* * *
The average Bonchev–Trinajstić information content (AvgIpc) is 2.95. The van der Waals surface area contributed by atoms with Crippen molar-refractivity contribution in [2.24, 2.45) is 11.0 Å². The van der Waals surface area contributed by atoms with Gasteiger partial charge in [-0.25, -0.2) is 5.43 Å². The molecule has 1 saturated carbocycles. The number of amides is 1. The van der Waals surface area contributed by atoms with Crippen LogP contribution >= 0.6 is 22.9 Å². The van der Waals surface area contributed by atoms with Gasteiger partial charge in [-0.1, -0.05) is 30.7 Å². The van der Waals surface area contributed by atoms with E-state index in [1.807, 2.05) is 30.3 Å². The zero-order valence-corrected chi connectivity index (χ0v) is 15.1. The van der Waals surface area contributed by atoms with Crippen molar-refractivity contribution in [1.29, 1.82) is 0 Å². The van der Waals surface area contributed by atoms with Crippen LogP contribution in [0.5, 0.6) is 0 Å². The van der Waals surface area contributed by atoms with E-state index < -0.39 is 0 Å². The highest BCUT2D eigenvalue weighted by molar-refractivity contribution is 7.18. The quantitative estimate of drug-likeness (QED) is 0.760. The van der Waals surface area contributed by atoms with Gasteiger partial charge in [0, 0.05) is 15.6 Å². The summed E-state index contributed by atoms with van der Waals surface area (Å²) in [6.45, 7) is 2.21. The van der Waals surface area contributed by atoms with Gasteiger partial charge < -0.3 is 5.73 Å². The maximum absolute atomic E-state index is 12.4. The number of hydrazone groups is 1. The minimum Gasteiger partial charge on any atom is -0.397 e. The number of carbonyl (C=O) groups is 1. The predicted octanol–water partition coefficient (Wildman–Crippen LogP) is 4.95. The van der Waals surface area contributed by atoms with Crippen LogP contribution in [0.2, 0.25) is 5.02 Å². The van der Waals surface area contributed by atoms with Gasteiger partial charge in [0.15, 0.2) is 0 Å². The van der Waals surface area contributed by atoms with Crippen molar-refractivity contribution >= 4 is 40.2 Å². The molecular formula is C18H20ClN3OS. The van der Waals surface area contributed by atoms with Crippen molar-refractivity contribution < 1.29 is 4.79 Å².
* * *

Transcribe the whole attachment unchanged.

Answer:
The average Bonchev–Trinajstić information content (AvgIpc) is 2.95. The van der Waals surface area contributed by atoms with Crippen molar-refractivity contribution in [2.24, 2.45) is 11.0 Å². The van der Waals surface area contributed by atoms with Gasteiger partial charge in [-0.25, -0.2) is 5.43 Å². The molecule has 1 saturated carbocycles. The number of amides is 1. The van der Waals surface area contributed by atoms with Crippen LogP contribution >= 0.6 is 22.9 Å². The van der Waals surface area contributed by atoms with Gasteiger partial charge in [-0.1, -0.05) is 30.7 Å². The van der Waals surface area contributed by atoms with E-state index in [1.807, 2.05) is 30.3 Å². The zero-order valence-corrected chi connectivity index (χ0v) is 15.1. The van der Waals surface area contributed by atoms with Crippen molar-refractivity contribution in [1.29, 1.82) is 0 Å². The van der Waals surface area contributed by atoms with Crippen LogP contribution in [0.5, 0.6) is 0 Å². The van der Waals surface area contributed by atoms with E-state index < -0.39 is 0 Å². The highest BCUT2D eigenvalue weighted by molar-refractivity contribution is 7.18. The quantitative estimate of drug-likeness (QED) is 0.760. The van der Waals surface area contributed by atoms with Gasteiger partial charge in [0, 0.05) is 15.6 Å². The summed E-state index contributed by atoms with van der Waals surface area (Å²) in [6.45, 7) is 2.21. The van der Waals surface area contributed by atoms with Gasteiger partial charge < -0.3 is 5.73 Å². The maximum absolute atomic E-state index is 12.4. The number of hydrazone groups is 1. The minimum Gasteiger partial charge on any atom is -0.397 e. The number of carbonyl (C=O) groups is 1. The predicted octanol–water partition coefficient (Wildman–Crippen LogP) is 4.95. The van der Waals surface area contributed by atoms with Crippen LogP contribution in [0.2, 0.25) is 5.02 Å². The van der Waals surface area contributed by atoms with Gasteiger partial charge in [0.15, 0.2) is 0 Å². The van der Waals surface area contributed by atoms with Crippen molar-refractivity contribution >= 4 is 40.2 Å². The molecular formula is C18H20ClN3OS. The van der Waals surface area contributed by atoms with Crippen molar-refractivity contribution < 1.29 is 4.79 Å².